Cultivating a Culture of Honor (Part 1)

Honor is an endangered species—almost extinct in the American culture—seemingly destined to join the ranks of the dodo bird and the tyrannosaurus rex. Honor was once a treasured attribute to be freely given or gained. Honor was a sign of respect—an esteem offered in reverence—a valuation of dignity and deference to another. Today, the once chivalrous ideals immortalized by the knights of King Arthur’s Roundtable have been replaced by a selfish egocentric-minded horde of Conan the barbarians.

Dishonor has ascended and seated itself on the throne and authentic honor is quickly becoming its court jester. Our government is awash in scandal and partisan politics where the most effective tool of destruction is dishonor. The news reporting agencies, once reported by objective journalist, have now become purveyors of innuendo, half-truths, and total miss-truths intent on destroying through dishonor any movement, organization, or person who disagrees with their particular flavor of  belief. Pop culture entertainment reeks with dishonor. Even our children’s video games are filled with the violence of dishonor. It is a pandemic that has been loosed on our society that if not challenged and changed will result in the beauty of God’s highest creation becoming just another ravenous carnivore roaming the jungle where only the strongest survive.

 It was never meant to be this way—this was never God’s plan or purpose. What we are witnessing is the rapid evolution of evil and the sad unconcern of the church. The darkness is getting darker while the light seems to be fleeing to the hinterlands of some non-existent place. The fault for this dilemma rests not on the world around us, but squarely on the back of the church. Let me show you what I mean.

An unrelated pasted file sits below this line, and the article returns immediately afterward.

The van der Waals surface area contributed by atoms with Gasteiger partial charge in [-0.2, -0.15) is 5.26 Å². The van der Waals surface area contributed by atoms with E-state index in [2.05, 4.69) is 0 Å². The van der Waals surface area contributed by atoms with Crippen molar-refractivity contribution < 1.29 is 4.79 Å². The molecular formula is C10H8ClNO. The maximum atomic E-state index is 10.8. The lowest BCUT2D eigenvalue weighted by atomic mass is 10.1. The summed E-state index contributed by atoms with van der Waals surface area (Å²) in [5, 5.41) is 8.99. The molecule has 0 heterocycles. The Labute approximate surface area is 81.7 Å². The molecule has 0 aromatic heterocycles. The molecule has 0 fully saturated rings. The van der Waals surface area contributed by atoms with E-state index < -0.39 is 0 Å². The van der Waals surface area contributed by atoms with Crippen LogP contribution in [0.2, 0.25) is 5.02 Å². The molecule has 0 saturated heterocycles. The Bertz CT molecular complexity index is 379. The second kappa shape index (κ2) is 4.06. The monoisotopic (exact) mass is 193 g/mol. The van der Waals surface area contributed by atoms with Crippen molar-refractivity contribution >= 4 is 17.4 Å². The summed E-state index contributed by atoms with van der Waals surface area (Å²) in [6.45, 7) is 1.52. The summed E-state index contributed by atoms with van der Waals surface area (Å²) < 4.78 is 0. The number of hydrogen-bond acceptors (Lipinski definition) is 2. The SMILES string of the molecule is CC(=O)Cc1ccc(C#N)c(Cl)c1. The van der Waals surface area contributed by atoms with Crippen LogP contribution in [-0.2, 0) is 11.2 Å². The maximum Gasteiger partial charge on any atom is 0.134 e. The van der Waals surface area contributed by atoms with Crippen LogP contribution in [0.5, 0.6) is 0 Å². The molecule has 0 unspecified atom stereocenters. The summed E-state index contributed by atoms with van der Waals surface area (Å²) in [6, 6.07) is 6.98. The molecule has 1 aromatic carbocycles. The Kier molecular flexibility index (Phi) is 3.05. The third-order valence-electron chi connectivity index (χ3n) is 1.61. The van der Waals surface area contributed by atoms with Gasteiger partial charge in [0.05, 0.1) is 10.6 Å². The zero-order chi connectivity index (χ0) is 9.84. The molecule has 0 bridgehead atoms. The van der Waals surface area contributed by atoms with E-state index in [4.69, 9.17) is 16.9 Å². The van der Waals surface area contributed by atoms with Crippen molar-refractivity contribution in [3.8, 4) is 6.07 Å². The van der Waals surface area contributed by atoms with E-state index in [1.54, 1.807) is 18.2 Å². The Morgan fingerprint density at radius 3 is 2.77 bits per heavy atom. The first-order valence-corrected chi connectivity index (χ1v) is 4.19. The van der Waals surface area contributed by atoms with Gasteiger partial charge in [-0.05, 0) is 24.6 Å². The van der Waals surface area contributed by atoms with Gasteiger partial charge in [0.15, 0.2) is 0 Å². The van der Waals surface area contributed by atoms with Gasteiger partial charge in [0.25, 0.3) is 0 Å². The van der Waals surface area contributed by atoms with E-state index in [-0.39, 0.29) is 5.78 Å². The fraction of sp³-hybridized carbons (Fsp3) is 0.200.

The word “culture” is derived from the agricultural term “cultivate.” By cultivating, a person prepares the ground for planting and sows the seeds. A good definition of culture is the result of what we have planted intellectually, spiritually, politically, economically, and physically. The biblical principle of sowing and reaping is clearly evident if you choose to look around.

We have not cultivated honor in our own families and churches, and therefore, dishonor has filled the vacuum. Dishonor is rampant within the church. Rather than value people, we tend to use them. You might not like that but think about it—have you been valued for what you can do—a task, a job, or a service—rather than for who God created you to be? If so, you have been dishonored. Have you ever been made to feel guilty because you chose not to do something some one else felt you would be great at? You were dishonored. Have you ever been used or abused by someone in spiritual authority? You were dishonored. Have you ever looked down your nose at someone or felt superior or more spiritual? You committed dishonor. We have all experienced it and are all guilty of it.

Things must change. We must be the ones who cultivate a new kind of culture—a culture of honor. If we do nothing and expect change to come—we have fulfilled the definition of idiocy. If this culture of honor thing intrigues you, join me over the next few weeks as I lay out a radical but biblical plan on how we can change culture one person at a time through honor. It is simple but profound!